Wales

NHS 'to grind to halt' with dementia warns professor

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Media captionConsultant Debbie Wales said the patients would have been better treated at home

The NHS will "grind to a halt" unless more is done to help care for dementia patients in the community, Wales' only professor of geriatrics has warned.

A quarter of patients in district general hospital beds in Wales suffer from dementia and other conditions.

Memory clinics in England spend twice as much on staff for each new patient as they do in Wales, an audit found.

Health Minister Mark Drakeford said a "national approach" to dementia services was needed.

But Prof Anthony Bayer, who led the recent audit of the NHS Memory Services in Wales, said: "If we don't do anything then the whole system is going to grind to a halt."

He compared the amount of money spent on patients in Wales with those in England, and found an average of double the amount spent on providing staff in the English clinics.

Wales also had the worst diagnosis rates in the UK.

'Endless taskforces'

The professor acknowledged the Welsh government was providing help for dementia patients but added: "That's not to say it's enough".

Dementia services in Wales were "very patchy", he said, with good services in one area contrasting with a lack of them just 10 miles away across a health authority border.

"Perhaps there's a sort of postcode lottery of dementia management developing," he told BBC Radio Wales.

"There are endless taskforces and steering groups and visions, but perhaps turning that into action for the 45,000 people with dementia and their relatives in Wales is so far lagging a bit behind."

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Media captionChris Roberts suffers from dementia

Case study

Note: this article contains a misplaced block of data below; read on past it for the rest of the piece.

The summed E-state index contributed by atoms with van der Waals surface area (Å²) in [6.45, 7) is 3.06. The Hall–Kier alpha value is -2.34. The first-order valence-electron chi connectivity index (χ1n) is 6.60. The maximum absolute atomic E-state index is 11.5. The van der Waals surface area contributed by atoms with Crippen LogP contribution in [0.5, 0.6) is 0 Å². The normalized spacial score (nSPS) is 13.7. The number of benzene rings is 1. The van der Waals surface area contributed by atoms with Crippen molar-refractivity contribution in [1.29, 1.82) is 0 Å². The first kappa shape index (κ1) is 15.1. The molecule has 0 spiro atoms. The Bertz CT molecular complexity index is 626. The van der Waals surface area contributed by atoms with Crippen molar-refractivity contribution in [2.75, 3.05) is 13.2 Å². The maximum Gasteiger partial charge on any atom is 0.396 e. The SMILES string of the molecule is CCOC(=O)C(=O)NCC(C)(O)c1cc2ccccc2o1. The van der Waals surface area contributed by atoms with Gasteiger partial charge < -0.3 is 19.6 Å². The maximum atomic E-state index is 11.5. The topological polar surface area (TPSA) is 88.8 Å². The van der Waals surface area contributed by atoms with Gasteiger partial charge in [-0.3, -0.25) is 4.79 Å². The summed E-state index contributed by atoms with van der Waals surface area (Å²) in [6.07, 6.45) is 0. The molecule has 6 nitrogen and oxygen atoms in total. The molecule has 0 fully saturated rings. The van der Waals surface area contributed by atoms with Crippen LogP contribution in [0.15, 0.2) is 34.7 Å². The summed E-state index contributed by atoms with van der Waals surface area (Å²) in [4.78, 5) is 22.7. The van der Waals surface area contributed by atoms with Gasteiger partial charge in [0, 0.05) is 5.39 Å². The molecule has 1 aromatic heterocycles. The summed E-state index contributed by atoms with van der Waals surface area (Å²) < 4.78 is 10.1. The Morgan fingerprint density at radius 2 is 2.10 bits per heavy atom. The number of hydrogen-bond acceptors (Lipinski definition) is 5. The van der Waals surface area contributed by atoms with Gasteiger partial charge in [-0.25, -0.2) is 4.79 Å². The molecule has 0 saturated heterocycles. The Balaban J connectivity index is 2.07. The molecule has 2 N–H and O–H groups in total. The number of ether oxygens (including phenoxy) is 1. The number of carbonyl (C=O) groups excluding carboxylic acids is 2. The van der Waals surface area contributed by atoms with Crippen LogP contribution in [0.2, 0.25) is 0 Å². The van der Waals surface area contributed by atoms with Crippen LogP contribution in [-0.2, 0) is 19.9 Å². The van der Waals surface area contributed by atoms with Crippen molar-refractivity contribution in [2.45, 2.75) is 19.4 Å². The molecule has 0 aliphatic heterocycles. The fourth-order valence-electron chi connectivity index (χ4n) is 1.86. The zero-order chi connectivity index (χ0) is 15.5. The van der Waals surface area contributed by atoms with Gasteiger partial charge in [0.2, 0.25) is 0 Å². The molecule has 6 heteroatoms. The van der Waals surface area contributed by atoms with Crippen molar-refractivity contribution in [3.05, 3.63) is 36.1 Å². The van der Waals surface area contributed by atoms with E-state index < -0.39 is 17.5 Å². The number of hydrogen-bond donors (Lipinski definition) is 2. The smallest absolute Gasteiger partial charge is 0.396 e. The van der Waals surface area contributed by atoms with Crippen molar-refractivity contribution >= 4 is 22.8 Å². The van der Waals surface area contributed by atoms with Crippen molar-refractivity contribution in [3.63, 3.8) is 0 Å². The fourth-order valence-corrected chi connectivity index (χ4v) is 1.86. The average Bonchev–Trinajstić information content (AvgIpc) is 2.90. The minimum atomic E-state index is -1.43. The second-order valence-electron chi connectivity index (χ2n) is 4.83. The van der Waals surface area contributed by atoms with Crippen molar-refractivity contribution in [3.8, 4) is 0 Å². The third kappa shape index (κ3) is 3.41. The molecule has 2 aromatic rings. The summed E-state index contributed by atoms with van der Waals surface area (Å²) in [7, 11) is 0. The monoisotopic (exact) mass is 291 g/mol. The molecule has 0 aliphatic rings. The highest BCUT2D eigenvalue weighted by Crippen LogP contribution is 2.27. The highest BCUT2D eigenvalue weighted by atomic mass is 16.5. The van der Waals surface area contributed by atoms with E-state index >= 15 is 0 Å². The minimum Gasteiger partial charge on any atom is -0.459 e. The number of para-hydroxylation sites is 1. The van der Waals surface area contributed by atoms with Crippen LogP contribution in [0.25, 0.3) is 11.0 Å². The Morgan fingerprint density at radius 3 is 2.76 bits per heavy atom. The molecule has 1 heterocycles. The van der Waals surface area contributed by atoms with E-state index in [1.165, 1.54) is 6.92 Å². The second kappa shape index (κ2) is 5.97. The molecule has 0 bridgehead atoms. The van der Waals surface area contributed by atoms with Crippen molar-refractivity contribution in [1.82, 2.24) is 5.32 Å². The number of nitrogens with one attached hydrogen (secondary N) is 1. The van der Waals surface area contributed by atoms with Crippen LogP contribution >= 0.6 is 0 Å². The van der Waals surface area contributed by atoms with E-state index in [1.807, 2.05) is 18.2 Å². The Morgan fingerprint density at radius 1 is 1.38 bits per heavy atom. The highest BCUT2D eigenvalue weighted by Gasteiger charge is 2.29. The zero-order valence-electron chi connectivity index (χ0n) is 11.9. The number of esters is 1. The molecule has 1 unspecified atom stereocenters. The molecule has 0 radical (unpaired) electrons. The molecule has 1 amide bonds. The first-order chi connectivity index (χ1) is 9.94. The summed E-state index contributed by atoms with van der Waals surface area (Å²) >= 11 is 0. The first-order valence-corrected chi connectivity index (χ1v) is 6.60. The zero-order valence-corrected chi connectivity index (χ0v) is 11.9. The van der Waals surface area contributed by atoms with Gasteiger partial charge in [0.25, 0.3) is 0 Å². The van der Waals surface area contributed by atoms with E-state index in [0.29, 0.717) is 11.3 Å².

Chris Roberts, 53, from Denbighshire, has dementia while his wife Jayne is also dealing with her mother's dementia.

"The biggest reaction I get at my age talking about [having dementia] is disbelief," he said.

"People don't want to believe it themselves because they would be admitting they could also get an illness that could lead to dementia - I wish I could disbelieve it."

Prof Bayer said there must be more responsibility across the board.

"It should be really every nurse on every surgical ward, doctors at the front door of the hospitals, GPs, receptionists," he said.

"All the NHS staff have to realise that, increasingly in the future, dementia is going to be the bread and butter of their work for a lot of the time."

Health Minister Mark Drakeford said it should be left to individual health boards to provide services but added: "We need a new push on making sure that we have a more national approach to the way services are meted out, I think that is true."

However he warned: "The money available to the Welsh government - and therefore the money we are able to invest in public services - is reducing year on year just as demand is rising.

"It would be absolutely wrong of me simply to say in a glib way money can be found to address this problem against every other problem we have."

Week in Week Out: Who Will Care For Mum, Dad or Me? BBC One Wales, Tuesday, 21 October 22:35 BST

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